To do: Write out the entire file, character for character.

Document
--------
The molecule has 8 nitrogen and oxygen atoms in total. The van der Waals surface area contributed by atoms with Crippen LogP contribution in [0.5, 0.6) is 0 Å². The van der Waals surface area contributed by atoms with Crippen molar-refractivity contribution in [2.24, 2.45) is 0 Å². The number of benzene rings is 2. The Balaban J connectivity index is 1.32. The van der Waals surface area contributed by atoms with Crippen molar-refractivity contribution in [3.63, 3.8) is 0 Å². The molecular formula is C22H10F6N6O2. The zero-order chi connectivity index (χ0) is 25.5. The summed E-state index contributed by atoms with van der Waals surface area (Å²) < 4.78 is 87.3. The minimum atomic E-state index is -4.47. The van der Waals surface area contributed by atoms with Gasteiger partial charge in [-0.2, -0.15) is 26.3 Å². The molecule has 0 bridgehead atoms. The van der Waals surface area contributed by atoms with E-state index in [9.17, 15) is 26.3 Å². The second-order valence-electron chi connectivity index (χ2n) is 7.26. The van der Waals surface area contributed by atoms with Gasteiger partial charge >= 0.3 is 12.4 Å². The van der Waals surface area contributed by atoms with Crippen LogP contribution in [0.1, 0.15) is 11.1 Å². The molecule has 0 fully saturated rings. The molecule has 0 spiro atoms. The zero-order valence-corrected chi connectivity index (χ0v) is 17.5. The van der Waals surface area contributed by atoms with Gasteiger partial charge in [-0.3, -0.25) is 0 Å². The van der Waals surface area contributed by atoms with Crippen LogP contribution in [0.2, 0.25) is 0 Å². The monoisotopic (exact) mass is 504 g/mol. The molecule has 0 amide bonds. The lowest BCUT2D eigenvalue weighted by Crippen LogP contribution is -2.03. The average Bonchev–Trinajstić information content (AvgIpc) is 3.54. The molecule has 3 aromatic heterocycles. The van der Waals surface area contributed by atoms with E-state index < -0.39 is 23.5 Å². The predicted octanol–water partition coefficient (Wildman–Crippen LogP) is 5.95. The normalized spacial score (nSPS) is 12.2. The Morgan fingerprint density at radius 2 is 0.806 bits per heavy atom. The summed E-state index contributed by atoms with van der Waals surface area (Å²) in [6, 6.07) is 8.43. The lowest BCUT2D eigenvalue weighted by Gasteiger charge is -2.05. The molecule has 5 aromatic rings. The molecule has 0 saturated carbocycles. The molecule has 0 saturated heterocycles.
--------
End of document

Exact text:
The molecule has 8 nitrogen and oxygen atoms in total. The van der Waals surface area contributed by atoms with Crippen LogP contribution in [0.5, 0.6) is 0 Å². The van der Waals surface area contributed by atoms with Crippen molar-refractivity contribution in [2.24, 2.45) is 0 Å². The number of benzene rings is 2. The Balaban J connectivity index is 1.32. The van der Waals surface area contributed by atoms with Crippen molar-refractivity contribution in [3.63, 3.8) is 0 Å². The molecular formula is C22H10F6N6O2. The zero-order chi connectivity index (χ0) is 25.5. The summed E-state index contributed by atoms with van der Waals surface area (Å²) < 4.78 is 87.3. The minimum atomic E-state index is -4.47. The van der Waals surface area contributed by atoms with Gasteiger partial charge in [-0.2, -0.15) is 26.3 Å². The molecule has 0 bridgehead atoms. The van der Waals surface area contributed by atoms with E-state index in [9.17, 15) is 26.3 Å². The second-order valence-electron chi connectivity index (χ2n) is 7.26. The van der Waals surface area contributed by atoms with Gasteiger partial charge >= 0.3 is 12.4 Å². The van der Waals surface area contributed by atoms with Crippen LogP contribution in [0.1, 0.15) is 11.1 Å². The molecule has 0 fully saturated rings. The molecule has 0 spiro atoms. The zero-order valence-corrected chi connectivity index (χ0v) is 17.5. The van der Waals surface area contributed by atoms with Gasteiger partial charge in [-0.3, -0.25) is 0 Å². The van der Waals surface area contributed by atoms with Crippen LogP contribution in [0.2, 0.25) is 0 Å². The monoisotopic (exact) mass is 504 g/mol. The molecule has 0 amide bonds. The lowest BCUT2D eigenvalue weighted by Crippen LogP contribution is -2.03. The average Bonchev–Trinajstić information content (AvgIpc) is 3.54. The molecule has 3 aromatic heterocycles. The van der Waals surface area contributed by atoms with E-state index < -0.39 is 23.5 Å². The predicted octanol–water partition coefficient (Wildman–Crippen LogP) is 5.95. The normalized spacial score (nSPS) is 12.2. The Morgan fingerprint density at radius 2 is 0.806 bits per heavy atom. The summed E-state index contributed by atoms with van der Waals surface area (Å²) in [6, 6.07) is 8.43. The lowest BCUT2D eigenvalue weighted by Gasteiger charge is -2.05. The molecule has 5 aromatic rings. The molecule has 0 saturated carbocycles. The molecule has 0 saturated heterocycles.